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NBC Visits East CH Social Justice Academy

Did you know NBC News visited East Chapel Hill High School (ECHHS) this summer to record a segment about the Social Justice Academy (SJA)? Did you even know there is a thriving, 500+ student thematic academy at ECHHS that focuses on studying the world through lenses of tolerance, fairness and equity? Watching the August 13 NBC segment is a good starting place to learn more.

During late July, an NBC News producer heard about the Academy at ECHHS and emailed Interim Superintendent Dr. Jim Causby for a contact. The conversation started with a producer, Eric Salzman, and Director of Humanities and Healthful Living, Dr. Christy Stanley. Salzman wanted to learn more about the SJA as a potential subject for their ongoing education series, “Inequality in America.” “They were hoping to identify people who were doing it ‘right,’” said Stanley, “to promote as a newsworthy story.

Stanley provided Salzman with a general overview of the Social Justice Academy, as well as enrollment numbers, and then she directed him to Brian Link, director of the SJA and Civics and Economics teacher at ECHHS.

A couple of weeks later, the NBC team arrived at ECHHS to interview Link and two SJA students, Miles Charles and Natalie Varmes. “We did the interviews together in a safe, socially distanced fashion in East's library, with the help of Mr. Proulx, Mr. East who helped with tech and logistics and Jeff Nash, who did a great job preparing us for the interviews,” Link said. “It was a really positive experience, and I'm thankful for all the support that was provided to the students and myself.”


The final news segment is titled “Re-examining US History Textbooks to Promote Equality in the Classroom,” and it runs just over two and a half minutes, with Link and his students receiving less than a minute of air time. But that’s the way of news editing, and Link, Charles and Varmes were able to maximize their message to viewers.

“We talked about so much more than was aired,” Link said. “I do want to acknowledge my amazing colleagues in the Academy who helped gather their excellent lessons, examples of student work, etc. on short notice to help illuminate the necessary and rewarding work being done at East around developing a rigorous and diverse curriculum, as well as opportunities to learn, lead, and help others both in and out of the classroom.” 

Link continued, “Listening to the passion, sincerity, and interest of Miles, Natalie, and my colleagues' positive accounts of their experiences with the Academy was confirmation why the Social Justice Academy has grown from ~100 students when I took over as director 10 years ago to now more than ~500.”

"The best thing about being part of the Social Justice Academy has been the teachers,” Charles said. “They teach classes in a way that challenges us to think, write and talk about history, current events, and literature from a social justice perspective. We learn how systems and policies have been used to create deep divisions by race, gender, income and other social factors in our society. SJA teachers make history interesting by helping us make connections between what happened in the past and what is happening around us today."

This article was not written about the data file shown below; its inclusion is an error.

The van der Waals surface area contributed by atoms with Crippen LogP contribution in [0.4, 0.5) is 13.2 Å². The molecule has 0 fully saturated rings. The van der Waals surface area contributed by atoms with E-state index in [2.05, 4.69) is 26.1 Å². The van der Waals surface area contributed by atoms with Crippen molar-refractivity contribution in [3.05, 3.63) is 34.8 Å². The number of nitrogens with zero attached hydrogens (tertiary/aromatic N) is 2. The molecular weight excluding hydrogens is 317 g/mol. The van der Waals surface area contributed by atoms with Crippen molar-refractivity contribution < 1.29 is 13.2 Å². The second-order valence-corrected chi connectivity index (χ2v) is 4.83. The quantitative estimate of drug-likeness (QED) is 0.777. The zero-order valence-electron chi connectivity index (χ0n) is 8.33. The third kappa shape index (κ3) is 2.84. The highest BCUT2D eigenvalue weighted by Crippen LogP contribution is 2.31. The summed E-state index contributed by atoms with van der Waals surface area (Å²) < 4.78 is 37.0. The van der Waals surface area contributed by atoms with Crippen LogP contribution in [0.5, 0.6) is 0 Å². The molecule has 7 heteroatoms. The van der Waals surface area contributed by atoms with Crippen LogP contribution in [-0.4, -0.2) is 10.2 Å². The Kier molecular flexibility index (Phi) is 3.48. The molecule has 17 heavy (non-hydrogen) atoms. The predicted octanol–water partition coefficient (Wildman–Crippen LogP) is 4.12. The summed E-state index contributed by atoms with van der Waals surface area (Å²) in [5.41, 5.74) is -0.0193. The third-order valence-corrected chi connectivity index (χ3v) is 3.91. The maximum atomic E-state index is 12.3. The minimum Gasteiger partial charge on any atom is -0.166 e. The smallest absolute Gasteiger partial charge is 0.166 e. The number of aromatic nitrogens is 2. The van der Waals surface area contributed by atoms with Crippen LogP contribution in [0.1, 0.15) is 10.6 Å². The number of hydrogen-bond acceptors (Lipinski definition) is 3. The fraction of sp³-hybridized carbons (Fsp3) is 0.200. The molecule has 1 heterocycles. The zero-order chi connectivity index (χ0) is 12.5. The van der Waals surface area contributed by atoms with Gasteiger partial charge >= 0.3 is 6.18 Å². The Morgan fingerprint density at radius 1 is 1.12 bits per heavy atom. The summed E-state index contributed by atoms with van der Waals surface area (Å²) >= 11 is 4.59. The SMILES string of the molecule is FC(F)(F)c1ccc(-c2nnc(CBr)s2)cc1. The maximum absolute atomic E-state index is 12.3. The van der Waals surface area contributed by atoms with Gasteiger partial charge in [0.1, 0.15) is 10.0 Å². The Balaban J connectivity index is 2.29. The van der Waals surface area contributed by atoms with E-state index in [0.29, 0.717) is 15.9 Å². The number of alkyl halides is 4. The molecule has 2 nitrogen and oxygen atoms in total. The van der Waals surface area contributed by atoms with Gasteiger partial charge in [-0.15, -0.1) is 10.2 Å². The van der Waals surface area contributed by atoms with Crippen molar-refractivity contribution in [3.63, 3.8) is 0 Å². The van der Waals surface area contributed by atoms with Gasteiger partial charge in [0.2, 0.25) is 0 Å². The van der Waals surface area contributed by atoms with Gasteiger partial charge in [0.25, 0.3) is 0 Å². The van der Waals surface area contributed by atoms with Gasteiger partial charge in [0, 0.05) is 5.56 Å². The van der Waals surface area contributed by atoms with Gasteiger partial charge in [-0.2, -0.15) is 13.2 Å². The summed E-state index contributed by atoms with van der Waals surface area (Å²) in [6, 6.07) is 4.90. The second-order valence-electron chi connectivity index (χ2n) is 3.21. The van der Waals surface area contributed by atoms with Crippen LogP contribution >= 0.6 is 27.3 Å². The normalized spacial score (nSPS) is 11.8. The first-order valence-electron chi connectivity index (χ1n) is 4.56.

“I think the interview was a great opportunity for Natalie and Miles to really reflect on their learning these past four years,” said Link, “and verbalize what an amazing job of broadening their horizons and frankly teaching other students and faculty about what social justice means and looks like to today's high school students -- be it ending gun violence or systemic racism in schools and in our communities.”   

“It also was a chance to share how ALL of the teachers in the Academy and teachers at East more broadly are putting forth the effort to make learning more inclusive and meaningful, making hidden histories and stories visible, so that students from all backgrounds and walks of life can see him/herself in curriculums.” Link said the SJA focus on developing student leadership, communication, organization and research skills allows students to make and lead change in our school and community.”  

“Finally, it was an invaluable opportunity for Miles and Natalie to learn how the media works and to speak-up and out to a national audience for the change they want -- Black Lives Matter -- they have actively led in and out of school to achieve a more just, equitable, and tolerant society,” said Link.

“For anyone who tells you no one watches TV, or national news these days, the number of emails and phone calls I received from folks all around the country wanting to know more about what we do, to talk through how to set up similar academies in their districts, help with curriculum design development, and to assist and join social justice organizations and campaigns has been both flattering/overwhelming,” Link said.